- I told the boys as we left Kaiser that I needed to use the restroom and would they please wait with Teagen while I'm in there. They agreed.
- As we approached the restroom, both boys declared their need to go too. I waited for them.
- When it was my turn, I reminded them to not move but stay with Teagen (and my purse). "Okay Mom."
- Okay, yet another mother of the year moment in my life...
When I came out, a WinCo worker was standing next to Teagen. She said, "Is he yours?" "Yes," I replied, a little pancked, "but where are my boys?" I couldn't see them anywhere. She looked around the corner near the exit door where all those rip off toy machines with the claws are and said, "Are those them?" Sure enough, there were my little angels pointing out which toys they wanted in the machine. Ugh! The day changed for me at that point.
I made the stark realization that maybe I AM the only person who can be left responsible for my children. Maybe I can't even stop to go to the bathroom. All promises made for treats were revoked. There went the trip. Aedan cried and cried bewailing his lost donut. Teagen cried out of exhaustion. I was spent.
- I finished the trip as fast as was humanly possible and got out of there. The joy of unloading the car and getting the groceries put away in the house loomed in the not so distant future. I got Teagen down for his nap first.
- When Zan and the older kids got home, we started packing for the beach. I was still stressed about the lack of responsibility of the younger boys and didn't realize that was what was affecting my mood so much. I was a GRUMP!
Posted by Julie Hess at 11:11 AM
Wednesday, May 21, 2008
Okay, so check out this video. This is Zan's dad, my beloved father by marriage.
Posted by Julie Hess at 2:15 PM
Posted by Julie Hess at 8:24 AM
Saturday, May 17, 2008
We had our last soccer games of the season today. Gannon's team won. It was a great victory. It was fun to watch Gannon's reaction to other team members' goals. He'd run across the field from wherever he was and chest bump whoever had just scored. I loved the morale it built. Throughout the season, there was one team member who continually criticized his teammates. Gannon would come home from practices very discouraged, so I love how he helped overcome this negative influence with his positive actions today.
Zan and I went out tonight. We went and saw "Prince Caspian." It was a good show. Quinlan saw it last night and said how much she loved it. Zan and I went to Stanford's for dinner after the movie. I had the salmon. I only at a small portion of it and brought the rest home.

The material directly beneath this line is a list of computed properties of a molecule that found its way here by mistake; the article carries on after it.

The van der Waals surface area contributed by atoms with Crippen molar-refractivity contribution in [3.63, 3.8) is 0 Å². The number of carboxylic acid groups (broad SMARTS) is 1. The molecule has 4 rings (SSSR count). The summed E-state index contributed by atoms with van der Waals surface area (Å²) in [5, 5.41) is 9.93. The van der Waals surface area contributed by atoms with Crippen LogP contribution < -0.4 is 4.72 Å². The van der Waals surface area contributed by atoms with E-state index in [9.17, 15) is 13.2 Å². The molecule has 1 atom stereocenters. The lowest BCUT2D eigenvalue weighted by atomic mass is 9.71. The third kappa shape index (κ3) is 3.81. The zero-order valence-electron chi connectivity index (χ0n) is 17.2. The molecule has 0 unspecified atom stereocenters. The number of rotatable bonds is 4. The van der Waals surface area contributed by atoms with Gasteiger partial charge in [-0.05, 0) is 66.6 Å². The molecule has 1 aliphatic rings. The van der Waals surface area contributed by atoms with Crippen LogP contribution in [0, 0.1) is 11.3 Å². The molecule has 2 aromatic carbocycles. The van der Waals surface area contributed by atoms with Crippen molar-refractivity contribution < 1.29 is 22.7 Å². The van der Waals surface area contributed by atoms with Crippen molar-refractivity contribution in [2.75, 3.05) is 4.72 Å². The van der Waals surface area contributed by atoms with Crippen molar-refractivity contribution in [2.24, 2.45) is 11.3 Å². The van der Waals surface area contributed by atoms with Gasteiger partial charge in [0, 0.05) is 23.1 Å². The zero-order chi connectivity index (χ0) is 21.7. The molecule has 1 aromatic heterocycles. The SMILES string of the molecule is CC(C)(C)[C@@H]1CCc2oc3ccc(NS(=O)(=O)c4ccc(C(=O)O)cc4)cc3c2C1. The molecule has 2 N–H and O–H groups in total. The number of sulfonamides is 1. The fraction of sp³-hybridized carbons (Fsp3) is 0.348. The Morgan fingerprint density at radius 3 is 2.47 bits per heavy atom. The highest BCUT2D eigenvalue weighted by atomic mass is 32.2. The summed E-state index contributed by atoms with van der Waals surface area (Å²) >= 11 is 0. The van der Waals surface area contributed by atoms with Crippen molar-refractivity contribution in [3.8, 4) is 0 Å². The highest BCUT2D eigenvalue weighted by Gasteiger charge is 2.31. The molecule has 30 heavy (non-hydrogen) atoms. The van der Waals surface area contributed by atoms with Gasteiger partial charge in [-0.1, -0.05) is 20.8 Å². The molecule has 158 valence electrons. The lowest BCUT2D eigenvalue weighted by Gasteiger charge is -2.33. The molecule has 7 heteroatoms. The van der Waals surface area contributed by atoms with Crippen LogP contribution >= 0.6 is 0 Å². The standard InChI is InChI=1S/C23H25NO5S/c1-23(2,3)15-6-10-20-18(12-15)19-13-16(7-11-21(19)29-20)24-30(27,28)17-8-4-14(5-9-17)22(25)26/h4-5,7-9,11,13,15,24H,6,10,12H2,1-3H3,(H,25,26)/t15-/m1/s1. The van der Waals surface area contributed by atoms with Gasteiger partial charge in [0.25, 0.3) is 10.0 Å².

I went to Weight Watchers first thing this morning. I lost another two pounds, so they gave me a little star sticker with a five on it, to represent me losing my first five pounds. With that five pounds, I went down into the next bracket down for points. It took me from 22 points a day to 19. This was a bit discouraging to me. I was so cautious at dinner that, like I said, I only ate a small portion, but when I got home and figured it out, I still had five points left for the day. I found out that, all things considered, I could have eaten the entire meal and been just fine. Maybe I don't have that much reason to be discouraged. I just wonder how many points I'll be down to once I get near my goal.
Posted by Julie Hess at 9:43 PM
Friday, May 16, 2008
Ran into a friend today. We started to talk, and she said, "I know, I read your blog." For some reason this surprised me. My immediate response was, "Oh, you read me?!"
As I've been writing, I've forgotten that someone might actually read it. So, please know that all of this is written just so that I have some kind of record of what goes on day to day. It's not meant as any huge enlightening or entertaining experience. Dang! For that matter, I hope I don't offend anyone with what I write. I do tend to have strong opinions about many things, but what does the disclaimer always say? The opinions here present the opinions of the author. It does not necessarily reflect the views of...).
I hope you will know as you read that my intent is never to offend, so I hope you will forgive and just consider the source.
Posted by Julie Hess at 4:44 PM
Wednesday, May 14, 2008
I really don't have much to report today, so I'm just going to blither here.
Met with Quinlan's teachers this afternoon. We missed the last conference we could have had because Zan and I were in Utah. They were nice enough to schedule time to be with us at the end of their day today. It was great to hear that Quinlan's doing a good job.
I spent the day cleaning house. Went back to a system I used when I had three little children. So far so good.
Tomorrow I have to go get my driver's license. I had to wait for my birth certificate to arrive. I went ahead and orderd Zan's and a wedding certificate at the same time, so we're all official. I've heard those are good things to have in your emergency supplies, so it's about time we got them. I honestly didn't know we didn't have copies of them. I ordered them yesterday; they arrived today. I didn't ask for them to be overnighted; that was just regular mail.
Stake Young Womanhood Recognition was tonight. Quinlan was recognized as were two of her good friends from another ward. They had a video presentation that was really nice. There were twenty girls recognized and two leaders.
Dinner was really good tonight. I tried a new recipe. Teagen had about five servings. I also made a new banana bread recipe. That was really good too.
Posted by Julie Hess at 10:57 PM
Tuesday, May 13, 2008
I just finished the book we're reading for this month's book club. Since I'm in charge this month, I was allowed to choose what we would read.